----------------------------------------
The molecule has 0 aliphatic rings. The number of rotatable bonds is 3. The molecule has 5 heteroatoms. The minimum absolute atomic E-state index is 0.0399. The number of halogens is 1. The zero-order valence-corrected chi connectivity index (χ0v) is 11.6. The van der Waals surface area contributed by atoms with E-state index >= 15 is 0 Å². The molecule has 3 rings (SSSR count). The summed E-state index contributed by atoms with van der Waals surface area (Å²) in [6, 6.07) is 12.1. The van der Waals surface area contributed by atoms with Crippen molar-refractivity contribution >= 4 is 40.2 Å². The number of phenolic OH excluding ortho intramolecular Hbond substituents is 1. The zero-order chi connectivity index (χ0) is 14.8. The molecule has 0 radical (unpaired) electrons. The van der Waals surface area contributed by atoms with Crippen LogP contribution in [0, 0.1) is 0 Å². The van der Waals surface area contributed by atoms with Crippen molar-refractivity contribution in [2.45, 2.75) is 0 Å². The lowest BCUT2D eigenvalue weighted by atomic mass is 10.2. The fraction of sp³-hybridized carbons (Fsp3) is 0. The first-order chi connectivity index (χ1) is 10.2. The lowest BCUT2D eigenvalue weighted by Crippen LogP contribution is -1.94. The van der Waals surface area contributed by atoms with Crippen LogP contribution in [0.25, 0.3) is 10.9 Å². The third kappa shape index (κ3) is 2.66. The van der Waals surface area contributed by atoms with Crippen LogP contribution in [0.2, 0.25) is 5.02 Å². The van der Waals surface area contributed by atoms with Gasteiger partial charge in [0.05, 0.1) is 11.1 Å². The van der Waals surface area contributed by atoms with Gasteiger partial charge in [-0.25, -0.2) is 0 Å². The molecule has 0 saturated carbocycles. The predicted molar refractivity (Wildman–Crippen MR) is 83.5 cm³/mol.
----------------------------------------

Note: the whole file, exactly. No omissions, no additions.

The molecule has 0 aliphatic rings. The number of rotatable bonds is 3. The molecule has 5 heteroatoms. The minimum absolute atomic E-state index is 0.0399. The number of halogens is 1. The zero-order valence-corrected chi connectivity index (χ0v) is 11.6. The van der Waals surface area contributed by atoms with E-state index >= 15 is 0 Å². The molecule has 3 rings (SSSR count). The summed E-state index contributed by atoms with van der Waals surface area (Å²) in [6, 6.07) is 12.1. The van der Waals surface area contributed by atoms with Crippen molar-refractivity contribution >= 4 is 40.2 Å². The number of phenolic OH excluding ortho intramolecular Hbond substituents is 1. The zero-order chi connectivity index (χ0) is 14.8. The molecule has 0 radical (unpaired) electrons. The van der Waals surface area contributed by atoms with Crippen LogP contribution in [0, 0.1) is 0 Å². The van der Waals surface area contributed by atoms with Crippen molar-refractivity contribution in [2.45, 2.75) is 0 Å². The lowest BCUT2D eigenvalue weighted by atomic mass is 10.2. The fraction of sp³-hybridized carbons (Fsp3) is 0. The first-order chi connectivity index (χ1) is 10.2. The lowest BCUT2D eigenvalue weighted by Crippen LogP contribution is -1.94. The van der Waals surface area contributed by atoms with Crippen LogP contribution in [0.25, 0.3) is 10.9 Å². The third kappa shape index (κ3) is 2.66. The van der Waals surface area contributed by atoms with Crippen LogP contribution in [0.2, 0.25) is 5.02 Å². The van der Waals surface area contributed by atoms with Gasteiger partial charge in [0.05, 0.1) is 11.1 Å². The van der Waals surface area contributed by atoms with Gasteiger partial charge in [-0.25, -0.2) is 0 Å². The molecule has 0 saturated carbocycles. The predicted molar refractivity (Wildman–Crippen MR) is 83.5 cm³/mol.